Culture is an important part of any organization’s strategy for attracting, hiring and retaining top talent, especially as the IT skills gap persists. But emphasizing cultural fit can have an unintended downside: It can undermine your diversity and inclusion efforts.
“Obviously skills and experience are important. So that’s where everyone starts, but once you get past that, what are you focusing on? I bet you hear a lot of tech companies say, ‘culture fit,’” says Ciara Trinidad, head of diversity and inclusion at enterprise hiring software company Lever. “But what does that really mean? Obviously, each company’s culture is different, so that means different things to different people. For the hiring managers who are doing it wrong, it means ‘someone who looks like me.’ It means, ‘someone with the same background as me.’ It means, ‘someone with the same ideas.’”
In other words, if you emphasize culture fit as an important hiring metric, hiring managers, recruiters and HR professionals may hire only candidates who reflect their own “culture,” especially if those gatekeepers to employment are homogeneous. They may also assume that diversity and inclusion are problems that can be fixed quickly and simply.
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That’s the wrong approach, and that’s how you end up with a lot of startups and companies with straight, white, cis-gendered males wondering why diversity and inclusion is a problem, Trinidad says, or, as this recent Wired piece shows, simply denying that bias exists.
The emphasis on culture fit can inadvertently push applicants to try to fit in, at the expense of innovation, creative thinking and at great cost to your business, says Chris Nicholson, CEO of artificial intelligence company Skymind.
“Obviously what makes someone a stellar employee at one company isn’t necessarily going to translate to every other company. So, it’s a bit like ‘Moneyball,’ where you’re looking for specific skills, traits, expertise that will fill in where you are lacking,” Nicholson says. “The problem is, most companies are using the wrong ones, and that’s not only hurting them generally, but it also contributes to the lack of diversity and inclusion.”
“Sure, maybe Stanford degrees, tenure at Google, white, male, been-coding-since-childhood works for some companies, but not only are you excluding hundreds, maybe thousands of people with those parameters, everyone else is chasing those folks, too. They’re going to be expensive, they’re going to be unavailable, they’re not going to give you the results you need,” Nicholson says.
What actually works
By focusing on concrete values instead of a vague notion of culture, larger, established organizations are having greater success moving the needle on both culture and diversity and inclusion (D&I), says Anka Wittenberg, chief diversity and inclusion officer and SVP at SAP.
“If you’re hiring only for cultural fit, it’s like planting a forest with only one kind of tree — you get a monoculture. It’s not sustainable; so we focus on what our values are as a company, and how each individual we consider hiring embody those. We don’t hire specifically for culture fit, but on how those values are lived by candidates,” Wittenberg says.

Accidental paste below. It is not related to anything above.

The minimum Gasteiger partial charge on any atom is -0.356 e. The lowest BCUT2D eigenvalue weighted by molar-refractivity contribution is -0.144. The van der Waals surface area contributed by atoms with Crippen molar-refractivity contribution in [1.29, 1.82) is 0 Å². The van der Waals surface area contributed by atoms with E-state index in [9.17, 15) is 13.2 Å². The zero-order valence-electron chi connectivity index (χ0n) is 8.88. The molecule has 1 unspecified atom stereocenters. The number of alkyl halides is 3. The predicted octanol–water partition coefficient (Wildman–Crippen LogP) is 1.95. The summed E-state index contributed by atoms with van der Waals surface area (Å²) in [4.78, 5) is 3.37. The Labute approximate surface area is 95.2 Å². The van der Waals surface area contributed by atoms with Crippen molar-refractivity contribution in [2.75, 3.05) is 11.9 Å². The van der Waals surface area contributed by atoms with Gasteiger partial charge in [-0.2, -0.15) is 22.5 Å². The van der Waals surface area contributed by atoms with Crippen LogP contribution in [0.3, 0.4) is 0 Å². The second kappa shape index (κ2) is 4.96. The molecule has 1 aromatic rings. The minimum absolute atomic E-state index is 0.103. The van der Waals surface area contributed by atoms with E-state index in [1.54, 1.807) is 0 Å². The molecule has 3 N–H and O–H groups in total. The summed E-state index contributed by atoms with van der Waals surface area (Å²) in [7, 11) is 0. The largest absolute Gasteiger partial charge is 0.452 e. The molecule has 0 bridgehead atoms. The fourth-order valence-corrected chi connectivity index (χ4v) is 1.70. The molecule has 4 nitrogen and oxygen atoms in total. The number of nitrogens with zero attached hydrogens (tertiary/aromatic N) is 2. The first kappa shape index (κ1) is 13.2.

Making sure that recruiters, hiring managers and internal stakeholders represent diverse groups and diversity of thought also ensures a more effective hiring process, says Pat Wadors, chief human resources officer and SVP at LinkedIn.
“We have united hiring committees that screen for both the technical and the soft skills,” Wadors says. “We’re looking for things like agile learners, coding ability, architecture, their discipline and drive and how they measure the quality of their work.”
Intel, too, focuses on having an intersectional hiring team working to source and screen intersectional candidates, says Barb Whye, vice president of human resources and chief diversity and inclusion officer at Intel, and to ensure candidates are in line with Intel’s values from the start.
“First and foremost, we operate based on our value systems. We hire based on whether or not candidates are innovative, results-oriented, accountable, driven, and whether they can demonstrate open, honest communication skills. Part of that inclusive methodology is that, yes, we have a diverse panel of interviewers, but we also demand diverse candidates. Another thing: We require that a formal job requisition is always posted; none of this sliding in candidates based on their friendship with an employee, or getting around our process. And that goes all the way from the highest executive levels down,” Whye says.
To create a phenomenally diverse and inclusive culture, you have to have transparency, accountability, education, and you have to have diversity and inclusion running through every single thing you do, Trinidad says, at every level of the organization. But that doesn’t mean that every person hired has to be a diversity advocate from day one, she says. Education and people development is an incredibly important part of Lever’s strategy, Trinidad says.
“We have to bring people on board first, and then bring them along to inform them about why this is important. Why are gender-neutral bathrooms important? Why are we developing employee resource groups to amplify voices of people of color? LGBTQ? Why is intersectionality important? Why are we working with finance to ensure pay equity? We focus on threading inclusion through every single thing we do here,” she says.
Whether you’ve been a diverse, inclusive organization from the start or you’re making efforts to get there, know that the process takes time and effort, but that it’s achievable. While culture is an important aspect of attracting and retaining top IT talent, make sure you’re not inadvertently creating exactly the kind of culture you don’t want.